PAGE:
My research explores domestic constraints on foreign policy, spanning substate conflict to diaspora mobilization. I am particularly interested in studying how insurgencies impact a state’s foreign policies. I have examined how insurgencies prevent states from holding other states accountable for their human rights violations at the UN Human Rights Council. States that either indulge in extra judicial measures to repress insurgencies or intend to keep that option on the table are more reluctant to reprimand other states in anticipation of condemnation of their own actions. My dissertation further explores the mechanisms behind the insurgency-induced constraints on foreign policy and focuses on the impact of insurgencies on economic integration, particularly in South Asia.

Dissertation Summary:

My dissertation’s main research question lies at the nexus of security and economics: What is the impact of insurgencies on international economic integration? The promotion of strong international institutions and free trade policies characterizes the US-led liberal world order after 1945. Regional trade agreements have been on the rise with 287 agreements in force as of May 2018. However, certain countries are more integrated in the international economic system than others, especially at the regional level. Conventional wisdom suggests that differential integration is based on domestic concerns, which particularly include the number and type of interest groups vested in promoting free trade.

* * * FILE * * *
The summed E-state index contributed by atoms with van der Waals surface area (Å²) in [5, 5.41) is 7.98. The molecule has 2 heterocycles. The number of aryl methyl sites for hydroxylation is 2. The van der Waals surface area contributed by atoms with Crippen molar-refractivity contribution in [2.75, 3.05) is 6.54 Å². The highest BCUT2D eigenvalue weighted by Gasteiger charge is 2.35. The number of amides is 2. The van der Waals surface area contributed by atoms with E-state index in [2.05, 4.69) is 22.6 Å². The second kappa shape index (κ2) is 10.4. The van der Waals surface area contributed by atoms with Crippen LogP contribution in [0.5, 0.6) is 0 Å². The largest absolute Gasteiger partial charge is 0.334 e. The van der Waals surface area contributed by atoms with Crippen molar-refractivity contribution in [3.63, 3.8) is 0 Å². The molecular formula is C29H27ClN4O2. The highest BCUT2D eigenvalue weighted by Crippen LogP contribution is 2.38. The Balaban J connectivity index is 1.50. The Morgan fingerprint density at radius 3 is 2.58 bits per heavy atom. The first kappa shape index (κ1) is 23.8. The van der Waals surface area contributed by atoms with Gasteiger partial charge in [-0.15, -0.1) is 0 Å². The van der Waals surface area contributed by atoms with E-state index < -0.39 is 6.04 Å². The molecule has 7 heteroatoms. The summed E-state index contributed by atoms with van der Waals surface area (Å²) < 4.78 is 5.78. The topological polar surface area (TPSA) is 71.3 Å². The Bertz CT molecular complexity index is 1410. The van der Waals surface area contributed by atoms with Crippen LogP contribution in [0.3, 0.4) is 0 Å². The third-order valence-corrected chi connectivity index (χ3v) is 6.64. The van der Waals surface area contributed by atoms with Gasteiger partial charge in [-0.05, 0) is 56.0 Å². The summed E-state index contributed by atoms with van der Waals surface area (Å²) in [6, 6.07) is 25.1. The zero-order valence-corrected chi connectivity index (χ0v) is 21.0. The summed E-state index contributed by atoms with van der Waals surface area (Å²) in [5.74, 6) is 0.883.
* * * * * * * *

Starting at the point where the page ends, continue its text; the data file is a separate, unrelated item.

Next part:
I propose an alternative domestic-level explanation. I assert that insurgencies can help explain (the lack of) economic integration. In order to aspire to the Westphalian ideal of complete political control with a monopoly on force, a state countering an insurgency is more likely to be possessive of its sovereignty. In turn, the state’s sense of insecurity will lead to states being more reluctant to give up their sovereign rights in international institutions.

I use a multi-method approach to provide evidence of this negative relationship between insurgencies and economic integration. The quantitative analyses show lower levels of economic integration for insurgency-ridden states, and I trace the causal mechanism with a case study of India that includes original archival, interview, and survey data.

Publications & Working Papers:

Prasad, Shubha Kamala and Filip Savatic. “Diasporic Foreign Policy Interest Groups in the US: Conflict, Democracy, and Political Entrepreneurship.” Forthcoming in Perspectives on Politics. (Recipient of Martin O. Heisler Award for best graduate student paper presented at ISA 2019 in ethnicity, nationalism, and/or migration.)

Prasad, Shubha Kamala. “State (In)security: The Impact of Insurgencies on Regional Integration.” Under Review.

Prasad, Shubha Kamala and Irfan Nooruddin. “States Living in Glasshouses. . . : The Effect of DomesticInsurgency on How Countries Vote in the UN Human Rights Council.” Under Review.

Prasad, Shubha Kamala. “Democracies & Repression: Using the Law for Increased Domestic Coercive Capacity.”

Prasad, Shubha Kamala, Maneesh Arora , and Sono Shah. “How to Win Friends and Influence People: The India Lobby’s Strategic Contributions.”

Prasad, Shubha Kamala and Debak Das. “Whose Democracy is it Anyway? Public Opinion and Crisis Decision-making in India.”